According to Business Week, the Equal Employment Opportunity Council (EEOC) received a record number of complaints last year of employment-related discrimination. Overall, 99,922 charges were filed in fiscal year 2010 (October 1, 2009 through September 30, 2010), and 20,149 resulted in some form of resolution favorable to the employee.
The article mentions that the weak economy may be a factor in the high number of complaints. Based on my experience, I'm not sure I agree. Yes, as more people are laid off, it makes intuitive sense that some will believe unlawful reasons were a factor in the decision. But I think this does not give people enough credit for their understanding of how a business operates. I have not had a single client come into my office claiming discrimination through a reduction in workforce. Most people understand that a bad economy will result in lay-offs and restructuring. Almost uniformly, the people who come to me for help share stories of a hostile work environment or a malevolent boss. Sometimes I have to tell these people that being treated badly at work isn't itself unlawful - it is not against the law to act like a jerk. But a lot of times they have good reason to believe that their protected status was the motivating factor in their discharge. It may be that a bad economy gives those in power more license to engage in discrimination when it comes time to choose which employees to let go.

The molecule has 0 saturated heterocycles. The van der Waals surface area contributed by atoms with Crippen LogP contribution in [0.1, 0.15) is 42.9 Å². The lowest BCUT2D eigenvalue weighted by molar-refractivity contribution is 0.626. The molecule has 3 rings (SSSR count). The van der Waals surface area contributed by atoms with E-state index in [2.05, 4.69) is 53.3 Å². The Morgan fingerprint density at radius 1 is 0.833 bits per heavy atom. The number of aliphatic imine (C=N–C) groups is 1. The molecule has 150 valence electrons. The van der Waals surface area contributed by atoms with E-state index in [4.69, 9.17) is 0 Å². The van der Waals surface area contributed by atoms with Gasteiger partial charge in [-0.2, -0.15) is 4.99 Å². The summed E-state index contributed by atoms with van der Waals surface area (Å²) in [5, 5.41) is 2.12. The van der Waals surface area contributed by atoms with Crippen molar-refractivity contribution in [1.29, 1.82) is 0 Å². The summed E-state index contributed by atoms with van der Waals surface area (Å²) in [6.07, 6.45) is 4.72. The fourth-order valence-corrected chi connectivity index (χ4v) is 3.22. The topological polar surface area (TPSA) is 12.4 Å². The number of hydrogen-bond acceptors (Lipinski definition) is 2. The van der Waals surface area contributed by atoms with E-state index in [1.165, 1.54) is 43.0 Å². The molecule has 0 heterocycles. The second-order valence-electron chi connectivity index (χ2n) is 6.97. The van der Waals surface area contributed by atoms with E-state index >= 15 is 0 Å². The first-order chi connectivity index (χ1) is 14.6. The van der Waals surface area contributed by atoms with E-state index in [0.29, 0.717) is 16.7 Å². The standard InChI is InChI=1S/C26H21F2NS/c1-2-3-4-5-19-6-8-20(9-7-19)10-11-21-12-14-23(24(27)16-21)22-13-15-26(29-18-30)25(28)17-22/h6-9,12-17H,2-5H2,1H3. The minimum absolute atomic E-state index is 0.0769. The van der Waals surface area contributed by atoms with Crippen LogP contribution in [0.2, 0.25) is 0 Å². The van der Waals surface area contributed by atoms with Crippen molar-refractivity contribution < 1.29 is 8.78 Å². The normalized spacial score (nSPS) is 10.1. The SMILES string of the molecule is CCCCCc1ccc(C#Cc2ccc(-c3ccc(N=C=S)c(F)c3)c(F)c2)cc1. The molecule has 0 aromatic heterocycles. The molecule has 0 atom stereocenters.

Saturday, July 30, 2011
Saturday, July 9, 2011
The Massachusetts Commission Against Discrimination fined the University of Massachusetts at Dartmouth $10,000 and ordered the school to pay a professor $354,000 in damages for alleged discrimination based on gender, race and nationality. The Commission also ordered UMass to promote the professor to full professor status, in what was described as an "unprecedented step." The decision was issued by hearing officer Betty Waxman. UMass may still file an appeal to the full Commission, but has not done so yet.